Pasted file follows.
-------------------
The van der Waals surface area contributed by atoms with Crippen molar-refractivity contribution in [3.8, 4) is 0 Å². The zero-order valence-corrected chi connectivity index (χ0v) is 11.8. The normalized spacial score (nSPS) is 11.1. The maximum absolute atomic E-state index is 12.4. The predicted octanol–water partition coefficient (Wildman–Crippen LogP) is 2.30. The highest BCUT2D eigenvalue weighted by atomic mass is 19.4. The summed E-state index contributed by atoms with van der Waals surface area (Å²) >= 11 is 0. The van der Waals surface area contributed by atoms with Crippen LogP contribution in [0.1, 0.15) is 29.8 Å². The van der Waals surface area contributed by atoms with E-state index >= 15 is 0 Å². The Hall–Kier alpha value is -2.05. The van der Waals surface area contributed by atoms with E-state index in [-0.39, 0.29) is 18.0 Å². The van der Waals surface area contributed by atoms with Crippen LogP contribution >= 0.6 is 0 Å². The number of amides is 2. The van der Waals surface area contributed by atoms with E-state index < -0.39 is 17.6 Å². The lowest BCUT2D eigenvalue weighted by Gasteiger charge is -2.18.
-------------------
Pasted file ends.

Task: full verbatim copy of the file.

The van der Waals surface area contributed by atoms with Crippen molar-refractivity contribution in [3.8, 4) is 0 Å². The zero-order valence-corrected chi connectivity index (χ0v) is 11.8. The normalized spacial score (nSPS) is 11.1. The maximum absolute atomic E-state index is 12.4. The predicted octanol–water partition coefficient (Wildman–Crippen LogP) is 2.30. The highest BCUT2D eigenvalue weighted by atomic mass is 19.4. The summed E-state index contributed by atoms with van der Waals surface area (Å²) >= 11 is 0. The van der Waals surface area contributed by atoms with Crippen LogP contribution in [0.1, 0.15) is 29.8 Å². The van der Waals surface area contributed by atoms with E-state index >= 15 is 0 Å². The Hall–Kier alpha value is -2.05. The van der Waals surface area contributed by atoms with E-state index in [-0.39, 0.29) is 18.0 Å². The van der Waals surface area contributed by atoms with Crippen LogP contribution >= 0.6 is 0 Å². The number of amides is 2. The van der Waals surface area contributed by atoms with E-state index < -0.39 is 17.6 Å². The lowest BCUT2D eigenvalue weighted by Gasteiger charge is -2.18.